Despite the huge advancements happening in the electric vehicle segment worldwide, the fossil fuel industry will keep thriving in the decades to come, according to a projection by the oil exporters' cartel.
The Organization of the Petroleum Exporting Countries (OPEC) said on Monday that global oil demand is expected to zoom 23 percent by 2045 even as the global economy doubles in size. As per the cartel's projection, global oil demand will hit 110 million barrels per day after about two decades.
Peak Oil Scenario
This outlook runs counter to the earlier estimates of the arrival of the 'peak oil' scenario by around 2035. Various studies have calculated that global fossil fuel demand will peak around that time and then start declining, dealing a huge financial blow to the middle eastern nations that nearly control the oil market.
While the consensus market estimates have been that the peak oil scenario will unfold around 2035, the International Energy Agency (IEA) has said it may happen even earlier. According to a projection by the agency, oil demand will peak by 2028 at around 105.7 million barrels per day and then start declining.
However, the latest report brushes aside these concerns. The Opec now says that oil is nearly irreplaceable for the foreseeable future despite the rising popularity of renewable energy sources. Part of the reasoning is that global economic growth will eclipse the impact of the rise of the alternative fuel sources and therefore increase the dependence on crude oil.
"Oil is irreplaceable for the foreseeable future," OPEC Secretary General Haitham Al Ghais said at the inaugural Energy Asia conference held in Kuala Lumpur. Though renewable sources of energy will keep playing an important role, oil remains an integral part of the mix, the official said.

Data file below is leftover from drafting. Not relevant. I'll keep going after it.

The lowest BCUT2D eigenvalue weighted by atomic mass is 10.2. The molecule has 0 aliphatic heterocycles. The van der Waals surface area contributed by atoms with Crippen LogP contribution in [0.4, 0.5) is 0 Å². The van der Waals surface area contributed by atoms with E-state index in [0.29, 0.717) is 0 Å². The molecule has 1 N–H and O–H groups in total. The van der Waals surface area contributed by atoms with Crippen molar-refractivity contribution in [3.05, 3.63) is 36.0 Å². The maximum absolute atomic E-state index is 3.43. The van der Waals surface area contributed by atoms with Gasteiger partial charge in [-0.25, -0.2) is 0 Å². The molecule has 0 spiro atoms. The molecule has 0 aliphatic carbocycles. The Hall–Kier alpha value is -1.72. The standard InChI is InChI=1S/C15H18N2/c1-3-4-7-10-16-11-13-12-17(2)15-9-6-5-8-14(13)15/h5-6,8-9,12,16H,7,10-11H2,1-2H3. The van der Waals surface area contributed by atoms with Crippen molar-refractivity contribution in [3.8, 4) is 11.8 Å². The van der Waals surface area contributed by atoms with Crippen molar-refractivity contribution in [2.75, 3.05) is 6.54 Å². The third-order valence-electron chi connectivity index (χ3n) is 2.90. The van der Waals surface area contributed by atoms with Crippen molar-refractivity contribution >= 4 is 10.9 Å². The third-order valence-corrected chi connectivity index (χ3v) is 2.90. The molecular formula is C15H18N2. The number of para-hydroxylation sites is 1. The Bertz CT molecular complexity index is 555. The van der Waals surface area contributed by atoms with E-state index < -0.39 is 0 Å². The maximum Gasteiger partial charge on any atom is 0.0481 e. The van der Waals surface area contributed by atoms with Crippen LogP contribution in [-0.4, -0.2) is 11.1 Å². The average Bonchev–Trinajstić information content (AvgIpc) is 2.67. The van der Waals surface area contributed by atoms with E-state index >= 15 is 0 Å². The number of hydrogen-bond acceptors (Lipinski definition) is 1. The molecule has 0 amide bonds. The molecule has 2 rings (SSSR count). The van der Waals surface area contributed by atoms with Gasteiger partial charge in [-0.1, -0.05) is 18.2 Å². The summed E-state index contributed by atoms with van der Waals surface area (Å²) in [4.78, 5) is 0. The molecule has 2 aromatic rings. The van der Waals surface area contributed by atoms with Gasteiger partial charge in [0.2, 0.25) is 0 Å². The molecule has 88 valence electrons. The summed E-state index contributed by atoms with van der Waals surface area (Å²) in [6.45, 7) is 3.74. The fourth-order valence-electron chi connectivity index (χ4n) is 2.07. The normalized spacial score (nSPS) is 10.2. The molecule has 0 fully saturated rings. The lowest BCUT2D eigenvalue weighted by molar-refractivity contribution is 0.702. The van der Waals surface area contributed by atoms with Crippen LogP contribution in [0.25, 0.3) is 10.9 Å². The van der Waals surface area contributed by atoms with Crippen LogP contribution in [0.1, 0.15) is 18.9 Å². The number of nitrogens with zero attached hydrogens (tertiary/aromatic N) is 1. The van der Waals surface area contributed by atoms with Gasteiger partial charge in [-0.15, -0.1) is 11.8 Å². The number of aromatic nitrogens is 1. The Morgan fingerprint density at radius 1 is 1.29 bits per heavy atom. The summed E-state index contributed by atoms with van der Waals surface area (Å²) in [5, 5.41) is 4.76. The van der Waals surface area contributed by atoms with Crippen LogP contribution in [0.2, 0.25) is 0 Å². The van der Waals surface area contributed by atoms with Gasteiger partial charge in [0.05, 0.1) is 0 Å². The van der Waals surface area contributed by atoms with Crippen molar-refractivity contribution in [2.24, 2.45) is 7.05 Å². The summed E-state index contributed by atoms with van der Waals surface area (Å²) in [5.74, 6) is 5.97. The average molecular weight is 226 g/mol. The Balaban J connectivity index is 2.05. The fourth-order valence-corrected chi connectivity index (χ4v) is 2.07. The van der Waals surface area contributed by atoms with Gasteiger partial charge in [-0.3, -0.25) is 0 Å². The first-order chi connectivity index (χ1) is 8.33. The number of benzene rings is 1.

"In our worldwide outlook, we see global oil demand rising to 110 million barrels a day by 2045 .... Gas hydro, nuclear hydrogen and biomass will expand. But it is clear that oil remains an integral part of the mix," the OPEC Secretary General added.
Oil consumption rose by 2.9 million barrels per day globally last year to 97.3 million barrels according to the Statistical Review of World Energy.
If oil prices start declining in the next 10 years, Saudi Arabia will not have been prepared to deal with the serious consequences. An IMF report earlier this year laid down this prospect. According to this report, the oil nations in the Persian Gulf are poised to lose around $2 trillion in financial wealth within the next 15 years, when the oil demand nears peak levels. "Without decisive economic reforms, the richest Middle Eastern states could exhaust their net financial wealth by 2034 as the region becomes a net debtor, the fund projects. Within another decade, their total non-oil wealth would also be exhausted," the Economic Times reported, citing the IMF report.
Who is Right?
The latest claim by the Opec cartel lays bare the stark differences between it and the IEA. Even a week earlier, the energy watchdog had predicted that oil demand growth would slow dramatically from 2.4 million barrels per day to 400,000 barrels per day in 2028. The IEA calculates that this will happen due to factors like the rise of electric vehicles and constant improvements in technologies that result in better fuel efficiency.